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The Mystery of Snake Canyon

As the sun disappeared over the mountains behind Wadi Bani Awf, the sky glowed

Sunset over Wadi Bani Awf. Our view from the camp site was stunning and caught the light until the very last moment

Was it worth the wait? Hell yes! I'd wanted to go down Snake Canyon since first picking up the guide book over 18 months ago, even before I'd arrived in Oman. Another bonus was that to get there, we needed to go down Wadi Bani Awf once again, somewhere that I will never get bored of. To make the most of the trip, we camped out on the mountain pass between Awf and Wadi Bani Kharous, watching the sunset over a few cold beers!

The next morning we were close enough to Snake Canyon that we could have a lazy morning and pack away at our own pace. Snake Canyon is not one of your usual walks in Oman, but requires a good deal of jumping, swimming and climbing (i.e. canyoning!). Great if there is a good amount of water in the canyon, but not so if there is not enough, or too much. Luckily, the water levels weren't too bad, a little on the low side, but if we had had 2 meters more, there's a couple of places we couldn't have made it through!

There was only one way to cross most pools of water - swim!

There were a few places where a rope would have been handy to lower the first person down into the water to test the depth, but given we didn't have one, we all went first at one point! My turn came in a narrow section of rock that was enclosed each side, giving me half a meter of room and had been carved out by a small waterfall. It was only a drop of 2.5 meters to the water (or a bit more), but when you're hanging of the rock above and realise you can't get back up, there's only one thing to do – let go. I dropped against the back wall, which curved down to the water and plunged chest height into the cool water below. Apart from knocking an elbow as I tried to slow myself, no harm was done, but we still had 5 others to get down the gap!

Two similar passages through Snake Canyon, both had the same outcome of getting wet

Narrow passage to swim to the cavern

About 3/4 of the way down the canyon, the walls close in and the floor drops away down below the waters. It's a pretty lengthy swim through a snaking passage, with no idea how deep the water is, but round another few corners lies the treasure of Snake Canyon. With the water levels as they were, we approached an open cave tunnel with stalactites hanging above, dripping in the passage. The sunlight reflected around the cavern creating amazing lighting effects in the water near the exit. If the water level had been a couple of meters higher, there would have been no way through! This was the reason I'm glad I took a camera in a waterproof holder (although the photos weren't great!).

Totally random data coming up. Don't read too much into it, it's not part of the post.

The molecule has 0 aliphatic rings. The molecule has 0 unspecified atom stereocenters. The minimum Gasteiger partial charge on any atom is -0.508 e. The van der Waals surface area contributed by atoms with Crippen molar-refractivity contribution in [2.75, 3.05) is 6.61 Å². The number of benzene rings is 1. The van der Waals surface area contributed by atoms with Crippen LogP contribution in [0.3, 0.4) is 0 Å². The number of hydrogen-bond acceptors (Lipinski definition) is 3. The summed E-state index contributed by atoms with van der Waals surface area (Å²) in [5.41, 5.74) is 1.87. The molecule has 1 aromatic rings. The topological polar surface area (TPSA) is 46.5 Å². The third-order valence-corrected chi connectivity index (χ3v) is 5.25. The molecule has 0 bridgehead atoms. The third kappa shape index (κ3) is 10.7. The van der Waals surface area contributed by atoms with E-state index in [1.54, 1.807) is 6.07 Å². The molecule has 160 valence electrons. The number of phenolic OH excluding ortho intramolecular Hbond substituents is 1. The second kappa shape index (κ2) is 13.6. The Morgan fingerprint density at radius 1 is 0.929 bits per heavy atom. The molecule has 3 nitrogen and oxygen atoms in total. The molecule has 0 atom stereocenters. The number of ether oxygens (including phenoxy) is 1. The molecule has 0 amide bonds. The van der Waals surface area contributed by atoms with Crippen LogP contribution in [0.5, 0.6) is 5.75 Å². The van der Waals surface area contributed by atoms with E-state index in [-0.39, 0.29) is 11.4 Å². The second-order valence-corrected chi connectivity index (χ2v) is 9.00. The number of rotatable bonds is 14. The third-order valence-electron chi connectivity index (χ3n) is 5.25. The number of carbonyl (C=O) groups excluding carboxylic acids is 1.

The Cavern; an open ended cave on the floor of Snake Canyon where the only exit is to swim through

Top, the glow of the fire reached a nearby bush, whilst the fire itself consumed some of the bracken we'd collected on the way (bottom)

It's safe to say that the cavern was definitely the highlight of the canyon, but the whole stretch of it was stunning, with the afternoon sun skipping over the crest of the gorge. After the initial anxiety of jumping into murky waters, wondering what was below and how deep it was, the rest was a hoot! Given the chance to do it again, and the need to have a car at either end of the gorge, I'd jump at it like a shot!

A thistle rested on the side of a rock - no roots, no cracks in the rock - it was just there; surviving!

Standing strong, the LR3 had had some good trips, but tonight it got to rest

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